In this case, Port and Kit are also saddled with their blithe young friend Tunner who seems to embody the insouciant selfishness of the home culture. His presence is an annoyance for both of them; he is slyly attempting to seduce Kit, basically for sport, which causes her to resent him all the more, and Port has nonetheless inexplicably invited the young friend to join them on this trip. Tunner is also simpler than the couple, less complicated or intelligent. Kit is detached from and afraid of life. Port carries with him a sadness and a cynicism about human nature that he can’t shake. Neither of them can quite love one another. Tunner, on the other hand, just wants to travel somewhere new and maybe schtup his friend’s wife. He doesn’t quite understand why they keep pushing deeper and deeper into the desert, seeking oblivion.
If they can’t shake Tunner, they are absolutely cursed by the eternally recurring presence of the Lyles, a bigoted English travel writer and her oleaginous son. The two are a ripe illustration of Bowles’s disdain for tourists, and could be considered “grotesque caricatures,” although if you have spent any time traveling through tourist destinations, they’re not exactly unrealistic ones. The Lyles serve as a useful reminder of what Kit and Port are trying to escape, but also a handy distraction from one another.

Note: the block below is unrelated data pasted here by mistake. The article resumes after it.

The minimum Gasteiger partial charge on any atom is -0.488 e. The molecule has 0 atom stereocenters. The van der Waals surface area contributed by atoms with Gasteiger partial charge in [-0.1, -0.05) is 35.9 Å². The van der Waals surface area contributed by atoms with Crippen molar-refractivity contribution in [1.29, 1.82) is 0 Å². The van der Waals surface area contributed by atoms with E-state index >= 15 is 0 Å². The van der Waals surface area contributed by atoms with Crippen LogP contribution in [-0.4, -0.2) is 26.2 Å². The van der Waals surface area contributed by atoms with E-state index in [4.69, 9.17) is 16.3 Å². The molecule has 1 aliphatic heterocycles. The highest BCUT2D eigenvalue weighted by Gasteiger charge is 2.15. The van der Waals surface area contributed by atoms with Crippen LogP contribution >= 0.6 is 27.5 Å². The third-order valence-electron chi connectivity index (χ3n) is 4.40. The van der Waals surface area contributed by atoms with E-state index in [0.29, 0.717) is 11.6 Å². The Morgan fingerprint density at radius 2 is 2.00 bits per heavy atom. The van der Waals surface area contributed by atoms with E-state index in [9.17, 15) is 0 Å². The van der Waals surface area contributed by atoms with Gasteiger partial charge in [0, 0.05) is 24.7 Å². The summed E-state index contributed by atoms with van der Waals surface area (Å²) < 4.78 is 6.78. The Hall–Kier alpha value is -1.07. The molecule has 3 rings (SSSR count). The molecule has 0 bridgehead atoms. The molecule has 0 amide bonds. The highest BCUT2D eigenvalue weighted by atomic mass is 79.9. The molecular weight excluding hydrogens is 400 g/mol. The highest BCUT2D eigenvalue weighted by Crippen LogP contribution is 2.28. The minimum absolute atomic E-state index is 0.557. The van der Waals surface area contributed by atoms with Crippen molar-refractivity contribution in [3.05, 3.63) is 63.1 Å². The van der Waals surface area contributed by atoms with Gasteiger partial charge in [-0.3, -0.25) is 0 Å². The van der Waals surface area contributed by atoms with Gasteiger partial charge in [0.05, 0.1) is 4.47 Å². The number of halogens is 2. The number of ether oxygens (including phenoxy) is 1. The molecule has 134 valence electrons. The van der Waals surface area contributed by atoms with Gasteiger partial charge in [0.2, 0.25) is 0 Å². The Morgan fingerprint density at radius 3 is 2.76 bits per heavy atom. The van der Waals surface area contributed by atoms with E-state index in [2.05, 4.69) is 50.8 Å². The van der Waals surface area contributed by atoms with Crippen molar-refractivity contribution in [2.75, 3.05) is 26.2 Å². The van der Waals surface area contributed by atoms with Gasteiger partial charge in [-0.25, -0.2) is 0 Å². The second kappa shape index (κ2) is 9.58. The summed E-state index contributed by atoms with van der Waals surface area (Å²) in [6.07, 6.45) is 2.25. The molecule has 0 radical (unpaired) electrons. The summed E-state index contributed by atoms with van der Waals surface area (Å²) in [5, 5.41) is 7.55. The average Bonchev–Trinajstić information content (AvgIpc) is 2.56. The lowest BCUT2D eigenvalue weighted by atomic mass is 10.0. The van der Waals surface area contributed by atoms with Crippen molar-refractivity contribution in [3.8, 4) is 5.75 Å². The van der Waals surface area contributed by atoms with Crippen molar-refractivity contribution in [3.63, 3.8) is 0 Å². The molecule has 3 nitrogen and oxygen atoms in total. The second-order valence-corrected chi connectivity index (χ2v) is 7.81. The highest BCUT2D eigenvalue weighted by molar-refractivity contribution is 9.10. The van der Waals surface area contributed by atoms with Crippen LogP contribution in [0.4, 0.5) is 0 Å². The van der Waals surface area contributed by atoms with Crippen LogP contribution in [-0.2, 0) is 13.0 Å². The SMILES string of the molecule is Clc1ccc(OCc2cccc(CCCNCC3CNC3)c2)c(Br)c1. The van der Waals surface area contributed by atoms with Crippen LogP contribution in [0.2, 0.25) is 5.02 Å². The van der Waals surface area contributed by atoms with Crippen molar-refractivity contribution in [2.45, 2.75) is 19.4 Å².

There’s a sense throughout the book that whatever Port and Kit are suffering, they do it to themselves. Port has ample reason to hate his young friend, who Kit doesn’t particularly like; nevertheless, he sets it up so that she will travel to Boussif with Tunner, while he will ride with the despicable Lyles. Port himself has already been unfaithful with one or more desert almehs, and it’s as if he is unconsciously orchestrating his own cuckolding, which is quietly devastating.
And so, the inevitable happens- Tunner and Kit drink too much champagne in the train and wake up together- but it doesn’t really seem to alter things between the couple very much. This, I think, is one of the sources of the haunting strength of the novel: Bowles is unsentimental about the possibility that nothing we do matters as much as we think it does. It is common to argue that The Sheltering Sky is about a couple who head into the desert to revive their marriage, but I’m not sure this is true either; it’s hard to tell if they are there trying to save or erase themselves.
The desert is stark and pitiless in Bowles’s equally pitiless prose. In an oft-quoted passage, he describes the vegetation as “a tortured scrub of hard shells and stiff hairy spines that covered the earth like an excrescence of hatred.” They don’t quite belong anywhere they go, yet there is a feeling that everything that happens there is inevitable. The couple pushes on nonetheless. It is still an audacious narrative choice, seventy years on, when the inevitable finally happens to Port: he falls ill in the desert en route from one meager town to another and dies in Ain Korfra, having almost “come back” to his wife, something he has been unconsciously trying to do throughout the story.
After her husband’s death, Kit goes into the desert and immediately comes to a pool of water: